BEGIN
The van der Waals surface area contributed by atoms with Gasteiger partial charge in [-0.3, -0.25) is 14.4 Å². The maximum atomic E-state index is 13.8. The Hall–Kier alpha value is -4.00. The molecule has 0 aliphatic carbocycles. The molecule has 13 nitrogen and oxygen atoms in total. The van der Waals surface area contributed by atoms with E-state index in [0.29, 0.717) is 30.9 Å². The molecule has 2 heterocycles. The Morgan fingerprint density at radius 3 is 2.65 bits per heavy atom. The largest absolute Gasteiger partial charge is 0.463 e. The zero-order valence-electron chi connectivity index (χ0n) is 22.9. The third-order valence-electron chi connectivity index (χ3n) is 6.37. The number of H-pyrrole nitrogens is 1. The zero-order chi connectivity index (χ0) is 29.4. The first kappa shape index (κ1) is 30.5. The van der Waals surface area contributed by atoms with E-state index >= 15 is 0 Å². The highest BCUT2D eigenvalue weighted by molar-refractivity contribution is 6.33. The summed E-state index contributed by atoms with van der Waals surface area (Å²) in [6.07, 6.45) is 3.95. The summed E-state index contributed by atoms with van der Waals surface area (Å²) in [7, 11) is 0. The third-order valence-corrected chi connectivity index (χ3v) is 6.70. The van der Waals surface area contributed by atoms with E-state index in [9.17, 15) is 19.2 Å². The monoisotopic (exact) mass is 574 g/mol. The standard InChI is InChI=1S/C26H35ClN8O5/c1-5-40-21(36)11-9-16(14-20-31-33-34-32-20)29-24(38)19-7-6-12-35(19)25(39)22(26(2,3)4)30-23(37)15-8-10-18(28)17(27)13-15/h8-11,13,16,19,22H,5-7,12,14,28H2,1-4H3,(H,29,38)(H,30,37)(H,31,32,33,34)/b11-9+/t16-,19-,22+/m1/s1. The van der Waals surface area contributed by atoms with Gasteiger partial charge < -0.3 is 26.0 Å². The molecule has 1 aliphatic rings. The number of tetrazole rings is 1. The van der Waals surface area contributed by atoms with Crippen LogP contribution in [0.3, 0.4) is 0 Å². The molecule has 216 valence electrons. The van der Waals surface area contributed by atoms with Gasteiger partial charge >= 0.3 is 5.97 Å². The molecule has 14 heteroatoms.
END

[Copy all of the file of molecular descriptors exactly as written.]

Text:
The van der Waals surface area contributed by atoms with Gasteiger partial charge in [-0.3, -0.25) is 14.4 Å². The maximum atomic E-state index is 13.8. The Hall–Kier alpha value is -4.00. The molecule has 0 aliphatic carbocycles. The molecule has 13 nitrogen and oxygen atoms in total. The van der Waals surface area contributed by atoms with E-state index in [0.29, 0.717) is 30.9 Å². The molecule has 2 heterocycles. The Morgan fingerprint density at radius 3 is 2.65 bits per heavy atom. The largest absolute Gasteiger partial charge is 0.463 e. The zero-order valence-electron chi connectivity index (χ0n) is 22.9. The third-order valence-electron chi connectivity index (χ3n) is 6.37. The number of H-pyrrole nitrogens is 1. The zero-order chi connectivity index (χ0) is 29.4. The first kappa shape index (κ1) is 30.5. The van der Waals surface area contributed by atoms with E-state index >= 15 is 0 Å². The highest BCUT2D eigenvalue weighted by molar-refractivity contribution is 6.33. The summed E-state index contributed by atoms with van der Waals surface area (Å²) in [6.07, 6.45) is 3.95. The summed E-state index contributed by atoms with van der Waals surface area (Å²) in [7, 11) is 0. The third-order valence-corrected chi connectivity index (χ3v) is 6.70. The van der Waals surface area contributed by atoms with E-state index in [9.17, 15) is 19.2 Å². The monoisotopic (exact) mass is 574 g/mol. The standard InChI is InChI=1S/C26H35ClN8O5/c1-5-40-21(36)11-9-16(14-20-31-33-34-32-20)29-24(38)19-7-6-12-35(19)25(39)22(26(2,3)4)30-23(37)15-8-10-18(28)17(27)13-15/h8-11,13,16,19,22H,5-7,12,14,28H2,1-4H3,(H,29,38)(H,30,37)(H,31,32,33,34)/b11-9+/t16-,19-,22+/m1/s1. The van der Waals surface area contributed by atoms with Gasteiger partial charge < -0.3 is 26.0 Å². The molecule has 1 aliphatic rings. The number of tetrazole rings is 1. The van der Waals surface area contributed by atoms with Crippen LogP contribution in [0.3, 0.4) is 0 Å². The molecule has 216 valence electrons. The van der Waals surface area contributed by atoms with Gasteiger partial charge >= 0.3 is 5.97 Å². The molecule has 14 heteroatoms.